Posted by: Jack Henry | July 15, 2014

Editor’s Corner: You’re Welcome

I’m not sure if this issue is more appropriate in a grammar column or in Miss Manners, but since I’ve seen this issue come up quite often in grammar blogs and emails, I’ll pass it along to you. The latest iteration is from the “Lederer on Language” column in the San Diego Union-Tribune. (Thank you to Ron F. for hand-delivering the column to my desk each week!)

Dear Mr. Lederer: What’s happened to our society? I think that when someone says, “Thank you,” the proper response should be “You’re welcome,” But all too often we hear “No problem.” I have a problem with “No problem.” Do you?

— Jim Bried, Poway

It does appear that, after hearing a “Thank you,” hardly anyone these days responds, “You’re welcome.” What we usually hear is “Thank YOU” or “No problem.”

I can understand a “Thank YOU” following a “Thank you.” A radio or TV host concludes an interview with “Thank you,” and the guest, wanting to show appreciation, responds, “Thank YOU!”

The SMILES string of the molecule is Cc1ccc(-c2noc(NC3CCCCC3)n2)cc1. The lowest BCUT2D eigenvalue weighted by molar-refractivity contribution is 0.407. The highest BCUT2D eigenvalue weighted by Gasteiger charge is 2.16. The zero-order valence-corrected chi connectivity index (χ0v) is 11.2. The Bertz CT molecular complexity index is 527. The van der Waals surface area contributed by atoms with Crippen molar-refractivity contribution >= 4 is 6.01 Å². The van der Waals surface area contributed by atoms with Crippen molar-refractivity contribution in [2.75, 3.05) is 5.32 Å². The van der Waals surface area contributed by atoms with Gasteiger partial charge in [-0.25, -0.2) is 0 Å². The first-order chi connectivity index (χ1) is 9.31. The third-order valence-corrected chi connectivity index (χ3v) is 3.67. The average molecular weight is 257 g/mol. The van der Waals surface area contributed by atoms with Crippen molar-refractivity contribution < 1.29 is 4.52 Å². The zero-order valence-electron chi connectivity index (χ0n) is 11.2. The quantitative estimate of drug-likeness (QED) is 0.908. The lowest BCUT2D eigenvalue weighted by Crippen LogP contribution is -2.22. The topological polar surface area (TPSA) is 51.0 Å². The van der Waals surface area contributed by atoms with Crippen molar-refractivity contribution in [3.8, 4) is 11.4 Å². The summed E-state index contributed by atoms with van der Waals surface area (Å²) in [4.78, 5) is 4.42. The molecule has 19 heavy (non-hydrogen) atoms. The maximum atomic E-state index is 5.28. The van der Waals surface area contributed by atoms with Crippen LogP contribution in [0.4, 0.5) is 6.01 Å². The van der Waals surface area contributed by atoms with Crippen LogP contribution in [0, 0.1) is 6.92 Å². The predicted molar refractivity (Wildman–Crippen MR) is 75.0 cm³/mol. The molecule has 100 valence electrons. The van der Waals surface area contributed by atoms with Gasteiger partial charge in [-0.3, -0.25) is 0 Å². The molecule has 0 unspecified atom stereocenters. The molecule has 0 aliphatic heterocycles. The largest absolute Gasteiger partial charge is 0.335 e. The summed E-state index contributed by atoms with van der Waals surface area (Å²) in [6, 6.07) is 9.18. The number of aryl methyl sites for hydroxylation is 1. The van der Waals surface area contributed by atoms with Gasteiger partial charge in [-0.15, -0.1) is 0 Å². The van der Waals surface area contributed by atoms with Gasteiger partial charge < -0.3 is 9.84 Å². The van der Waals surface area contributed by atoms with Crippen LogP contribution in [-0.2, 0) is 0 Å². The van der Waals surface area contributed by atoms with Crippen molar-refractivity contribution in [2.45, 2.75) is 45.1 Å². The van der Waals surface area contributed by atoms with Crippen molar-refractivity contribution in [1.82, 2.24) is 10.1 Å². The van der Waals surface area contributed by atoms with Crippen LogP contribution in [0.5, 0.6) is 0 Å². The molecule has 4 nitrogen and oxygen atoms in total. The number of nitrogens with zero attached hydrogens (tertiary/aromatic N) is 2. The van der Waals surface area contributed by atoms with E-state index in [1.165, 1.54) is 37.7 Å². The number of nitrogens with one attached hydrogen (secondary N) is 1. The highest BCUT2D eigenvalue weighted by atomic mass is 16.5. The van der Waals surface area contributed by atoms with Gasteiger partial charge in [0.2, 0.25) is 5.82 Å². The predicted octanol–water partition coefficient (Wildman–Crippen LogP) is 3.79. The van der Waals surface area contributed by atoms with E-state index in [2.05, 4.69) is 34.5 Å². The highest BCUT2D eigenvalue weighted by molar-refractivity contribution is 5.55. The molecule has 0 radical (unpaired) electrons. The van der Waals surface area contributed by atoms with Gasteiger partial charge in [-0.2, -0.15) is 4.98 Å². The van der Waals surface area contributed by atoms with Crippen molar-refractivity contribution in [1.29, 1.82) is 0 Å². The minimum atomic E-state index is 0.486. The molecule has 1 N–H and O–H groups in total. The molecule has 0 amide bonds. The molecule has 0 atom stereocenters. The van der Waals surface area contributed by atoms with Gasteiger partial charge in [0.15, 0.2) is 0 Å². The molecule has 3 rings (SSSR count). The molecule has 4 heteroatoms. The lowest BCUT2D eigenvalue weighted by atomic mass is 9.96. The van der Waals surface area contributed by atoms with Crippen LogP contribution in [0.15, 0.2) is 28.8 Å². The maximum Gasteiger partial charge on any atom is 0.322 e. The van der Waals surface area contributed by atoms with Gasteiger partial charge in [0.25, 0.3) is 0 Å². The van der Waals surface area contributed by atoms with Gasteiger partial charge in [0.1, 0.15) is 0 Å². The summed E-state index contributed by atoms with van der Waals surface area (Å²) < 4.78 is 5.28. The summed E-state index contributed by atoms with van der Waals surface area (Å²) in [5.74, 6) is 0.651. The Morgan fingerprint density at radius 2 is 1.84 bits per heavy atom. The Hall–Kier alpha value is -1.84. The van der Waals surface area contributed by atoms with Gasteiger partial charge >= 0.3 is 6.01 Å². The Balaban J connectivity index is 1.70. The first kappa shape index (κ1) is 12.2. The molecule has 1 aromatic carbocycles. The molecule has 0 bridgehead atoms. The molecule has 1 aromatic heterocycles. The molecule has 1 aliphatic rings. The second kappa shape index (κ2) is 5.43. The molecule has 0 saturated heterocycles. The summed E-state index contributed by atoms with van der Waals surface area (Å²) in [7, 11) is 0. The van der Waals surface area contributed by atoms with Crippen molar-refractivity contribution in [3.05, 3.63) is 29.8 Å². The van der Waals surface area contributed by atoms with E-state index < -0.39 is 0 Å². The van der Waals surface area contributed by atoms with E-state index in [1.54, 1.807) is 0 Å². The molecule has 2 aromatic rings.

But, like Jim Bried, I have a problem with “No problem.” [KC – I wonder how they’d feel about the response, “You betcha!”]

At a restaurant, I ask my server for extra lemon for my tea. When he delivers the lemons, I say, “Thank you” — and he says, “No problem.” I want to grab him by the collar and snarl, “Of course it’s no problem! It’s your job!”

If, on the other hand, someone goes a + b the c of d (alphabetically that stands for “above and beyond the call of duty”), I am more accepting.

I was recently in my book booth at a convention and found that I was short on small bills. A kindly women offered $1 and $5 bills for my larger ones, explaining that she always carries small bills for people who need them. To my “Thank you” she said, “No problem.” That was copacetic with me because she had gone a + b the c of d.

For the remainder of the column, about the pesky phrase “you know,” click here:

Kara Church

Technical Editor, Advisory

619-542-6773 | Ext: 766773

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